Tillman Huett is the CEO of Fast Fit Foods, Colorado’s fastest-growing meal service. Fast Fit Foods provides affordable, fully cooked all-natural meals to over 10,000 people in Colorado and Florida.
Previously, Tillman spent years in Beijing, China working as the Academic Director of the China Youth Business league, one of the largest case competition leagues in the world partnered with the Wharton China Business Society at the University of Pennsylvania. Tillman is interested in entrepreneurship and sustainably growing startups into large enterprises. In the past, Tillman has been involved with a variety of startups, from Bitcoin investment funds to men’s luxury apparel.
Q: What would you like to see your team accomplish in 2019?
I would like to see my team finish our most recent business acquisition in Florida, and integrate the company into our operations. This acquisition added 35% to the size of Fast Fit Foods in terms of headcount and revenue, and if the acquisition is ultimately successful, this is the catalyst for sustained rapid growth. Continuing to find new opportunities for growth is the key to rapidly building a formidable business.
Q: What were the most challenging areas in the early stages of the company’s growth?
The most challenging area in our early stages was finding staff who were as obsessed with our mission as our leadership is. Fast Fit Foods is committed to providing access to affordable nutrition, especially the 23.5 million Americans that live in food deserts. Finding staff that were obsessed with that mission was very difficult, especially when we were smaller because there was no evidence that we were doing worked or was popular. As we’ve grown rapidly, more people are able to see our vision of a world where everyone has ready access to vital nutrition.
Q: Who is your role model or hero?
Steve Schwarzman because he built one of the most successful financial services/private equity funds in the world at an older age. It’s inspiring that life always has opportunities, especially to those smart and hungry enough to take advantage of them. With only $400,000 in equity ($200,000 each from him and his partner), they were able to build a company that now has billions of dollars under management and has arguably one of the best private equity and real estate investing records in the world.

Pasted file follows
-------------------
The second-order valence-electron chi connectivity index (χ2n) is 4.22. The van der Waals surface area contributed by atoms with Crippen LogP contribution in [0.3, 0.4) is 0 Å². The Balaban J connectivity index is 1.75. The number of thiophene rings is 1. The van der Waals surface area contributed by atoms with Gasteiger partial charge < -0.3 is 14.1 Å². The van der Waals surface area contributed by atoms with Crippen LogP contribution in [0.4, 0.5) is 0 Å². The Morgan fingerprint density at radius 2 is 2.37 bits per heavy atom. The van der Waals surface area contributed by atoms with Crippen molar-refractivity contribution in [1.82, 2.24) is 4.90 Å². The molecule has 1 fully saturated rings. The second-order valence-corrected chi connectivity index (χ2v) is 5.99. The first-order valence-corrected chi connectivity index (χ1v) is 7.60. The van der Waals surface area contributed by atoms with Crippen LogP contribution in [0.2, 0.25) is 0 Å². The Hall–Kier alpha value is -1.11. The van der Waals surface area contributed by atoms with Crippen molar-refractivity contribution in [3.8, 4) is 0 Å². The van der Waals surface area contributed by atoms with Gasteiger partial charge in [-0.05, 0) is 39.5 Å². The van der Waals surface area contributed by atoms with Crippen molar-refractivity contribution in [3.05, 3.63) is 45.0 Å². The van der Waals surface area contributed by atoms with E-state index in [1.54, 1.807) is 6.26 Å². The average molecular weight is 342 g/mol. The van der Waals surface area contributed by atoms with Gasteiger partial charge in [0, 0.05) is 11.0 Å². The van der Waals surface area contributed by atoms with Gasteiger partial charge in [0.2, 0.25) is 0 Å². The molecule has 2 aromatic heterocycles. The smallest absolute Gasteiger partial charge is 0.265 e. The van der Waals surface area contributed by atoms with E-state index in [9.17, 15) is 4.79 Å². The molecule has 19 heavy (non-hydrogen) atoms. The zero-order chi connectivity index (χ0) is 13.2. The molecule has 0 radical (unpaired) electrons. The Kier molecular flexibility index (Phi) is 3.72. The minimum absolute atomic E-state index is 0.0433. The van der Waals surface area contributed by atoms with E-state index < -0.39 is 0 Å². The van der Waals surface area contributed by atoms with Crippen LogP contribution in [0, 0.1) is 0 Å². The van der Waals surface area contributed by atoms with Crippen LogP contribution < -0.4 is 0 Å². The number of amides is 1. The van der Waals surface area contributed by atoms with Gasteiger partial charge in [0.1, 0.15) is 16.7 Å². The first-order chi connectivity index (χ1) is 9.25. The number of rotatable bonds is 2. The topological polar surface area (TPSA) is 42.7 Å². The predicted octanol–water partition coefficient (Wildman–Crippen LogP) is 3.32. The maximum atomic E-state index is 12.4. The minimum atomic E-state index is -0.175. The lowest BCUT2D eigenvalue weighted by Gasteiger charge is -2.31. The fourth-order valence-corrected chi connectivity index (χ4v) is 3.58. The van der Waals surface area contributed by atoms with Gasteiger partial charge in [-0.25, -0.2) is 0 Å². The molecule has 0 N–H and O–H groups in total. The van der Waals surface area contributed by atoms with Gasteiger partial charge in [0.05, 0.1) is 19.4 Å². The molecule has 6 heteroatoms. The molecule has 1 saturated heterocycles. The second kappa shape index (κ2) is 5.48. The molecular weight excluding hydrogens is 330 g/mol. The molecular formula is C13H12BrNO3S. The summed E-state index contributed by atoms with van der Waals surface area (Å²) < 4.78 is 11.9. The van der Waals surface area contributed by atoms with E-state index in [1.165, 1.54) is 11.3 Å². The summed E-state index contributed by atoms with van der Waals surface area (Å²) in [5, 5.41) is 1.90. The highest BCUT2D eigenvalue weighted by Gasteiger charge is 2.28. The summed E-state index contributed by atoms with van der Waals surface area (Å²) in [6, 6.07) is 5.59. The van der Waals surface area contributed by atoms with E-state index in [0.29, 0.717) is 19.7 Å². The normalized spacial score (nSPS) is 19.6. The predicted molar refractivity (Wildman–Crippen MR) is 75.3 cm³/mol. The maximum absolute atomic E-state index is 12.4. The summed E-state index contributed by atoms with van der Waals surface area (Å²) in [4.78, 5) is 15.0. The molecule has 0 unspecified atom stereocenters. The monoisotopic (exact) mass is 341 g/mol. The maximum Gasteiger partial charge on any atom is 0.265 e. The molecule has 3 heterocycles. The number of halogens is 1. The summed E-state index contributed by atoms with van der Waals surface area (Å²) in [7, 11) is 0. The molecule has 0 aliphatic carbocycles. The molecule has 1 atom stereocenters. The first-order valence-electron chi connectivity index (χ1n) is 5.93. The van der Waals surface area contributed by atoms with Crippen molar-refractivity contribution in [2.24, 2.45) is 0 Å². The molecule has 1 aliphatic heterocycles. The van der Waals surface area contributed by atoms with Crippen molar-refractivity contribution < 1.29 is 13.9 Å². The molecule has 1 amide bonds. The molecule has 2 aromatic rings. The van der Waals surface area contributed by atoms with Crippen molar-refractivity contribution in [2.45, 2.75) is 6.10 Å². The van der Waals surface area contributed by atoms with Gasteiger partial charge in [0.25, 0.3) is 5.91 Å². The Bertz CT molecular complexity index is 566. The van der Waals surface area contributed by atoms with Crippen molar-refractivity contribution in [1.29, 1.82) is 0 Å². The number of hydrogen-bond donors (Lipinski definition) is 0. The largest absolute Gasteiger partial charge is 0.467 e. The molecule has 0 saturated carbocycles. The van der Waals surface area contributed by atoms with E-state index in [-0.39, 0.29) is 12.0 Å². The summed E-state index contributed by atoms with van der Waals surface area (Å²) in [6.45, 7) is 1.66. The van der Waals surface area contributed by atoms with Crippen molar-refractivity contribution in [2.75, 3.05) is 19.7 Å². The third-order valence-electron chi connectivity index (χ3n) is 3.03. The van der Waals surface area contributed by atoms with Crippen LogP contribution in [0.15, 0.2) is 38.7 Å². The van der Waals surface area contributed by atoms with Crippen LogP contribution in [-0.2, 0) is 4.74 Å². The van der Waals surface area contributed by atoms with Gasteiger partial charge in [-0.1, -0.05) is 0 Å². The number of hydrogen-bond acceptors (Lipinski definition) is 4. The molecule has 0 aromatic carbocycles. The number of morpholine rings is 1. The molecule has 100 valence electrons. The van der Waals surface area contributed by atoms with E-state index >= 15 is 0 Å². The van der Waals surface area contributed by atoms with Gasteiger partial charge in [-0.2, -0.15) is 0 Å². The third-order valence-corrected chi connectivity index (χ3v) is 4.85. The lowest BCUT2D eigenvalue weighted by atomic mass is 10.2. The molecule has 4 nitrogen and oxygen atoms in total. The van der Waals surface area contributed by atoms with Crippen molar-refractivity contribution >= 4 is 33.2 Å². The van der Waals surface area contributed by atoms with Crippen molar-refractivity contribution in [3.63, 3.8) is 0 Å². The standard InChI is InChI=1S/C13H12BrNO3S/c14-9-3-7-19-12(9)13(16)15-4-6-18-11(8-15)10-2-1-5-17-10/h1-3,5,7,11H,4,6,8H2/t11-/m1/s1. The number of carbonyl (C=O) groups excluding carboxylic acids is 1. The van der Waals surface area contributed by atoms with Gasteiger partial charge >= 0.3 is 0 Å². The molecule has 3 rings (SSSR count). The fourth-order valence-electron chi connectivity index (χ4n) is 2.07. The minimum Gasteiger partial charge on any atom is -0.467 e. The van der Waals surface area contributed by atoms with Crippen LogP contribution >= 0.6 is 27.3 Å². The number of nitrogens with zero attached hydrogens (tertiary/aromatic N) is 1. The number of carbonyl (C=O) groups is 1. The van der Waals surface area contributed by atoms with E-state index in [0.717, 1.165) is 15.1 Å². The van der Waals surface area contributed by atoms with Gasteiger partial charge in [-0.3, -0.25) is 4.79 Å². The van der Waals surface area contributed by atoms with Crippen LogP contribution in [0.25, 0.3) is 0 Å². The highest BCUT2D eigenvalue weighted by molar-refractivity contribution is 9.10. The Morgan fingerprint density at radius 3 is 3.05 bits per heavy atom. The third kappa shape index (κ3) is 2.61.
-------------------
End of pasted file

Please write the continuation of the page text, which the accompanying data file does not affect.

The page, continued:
Q: What is your favorite book?
Never Split the Difference by Chris Voss.
Q: Do you use any specific method or system to run daily operations?
I use bullet journaling and breaking down large goals into their constitutive elements, and I focus on accomplishing those things. I divide the year into quarters, isolate 3-5 large objectives that I need to accomplish in that quarter, and then begin working backwards to map 12 weeks of smaller tasks that accomplish the objectives. This helps me keep my eyes on the ball—it’s very easy for the urgent to overwhelm the important, and focusing my tasks daily, weekly and monthly to accomplish my major milestones ensures that I’m making meaningful progress.
Q: Why did you choose your present industry at this time?
The meal service industry is expanding rapidly, as more people become aware of the time they can save by not cooking juxtaposed with the desire to be knowledgeable and confident about what you’re eating. On the one hand, people don’t have time to cook, and on the other hand, fast food isn’t cheap and isn’t good for you. An ability to help people develop a healthy relationship with food and provide access to affordable nutrition is very inspiring to me.
Q: What is the best/worst moment you can remember in your career?
The worst moment of my career was the failure of an investor-backed startup that I had led for years. At the time, the loss was devastating and humiliating—after dedicating years of my life to a company that I was unreasonably confident would be successful, and watching it all crumble, I felt immense personal failure.
No one wants to tell their investors that it was over, and no one wants to see a company that became intertwined with their identity fail. Looking back now, years later, I think it was one of the best things to happen to me personally. It humbled me and forced me to continue to improve as a leader, but at the time, I felt it was a permanent scar on my professional reputation and career.
Q: Looking back – if you could advise a younger version of yourself to do something different – what would it be?
Meet as many people as you can with diverse viewpoints and learn from them. It’s odd how many relationships bloom late in life when the seeds are planted years earlier. The world is small, and you’re very likely to run across the same people as your career advances.
Finding people with diverse viewpoints and experiences teaches you that there is nothing new in the world—for every problem, there is someone somewhere who has experienced it (history is a huge help here!). Diverse viewpoints force you to justify your positions and beliefs and also helps prevent you from making avoidable mistakes. Just because you can’t see the problem doesn’t mean someone else can’t. Nurturing the skill when you’re young will keep your ego in check and inspire you to be a lifelong learner.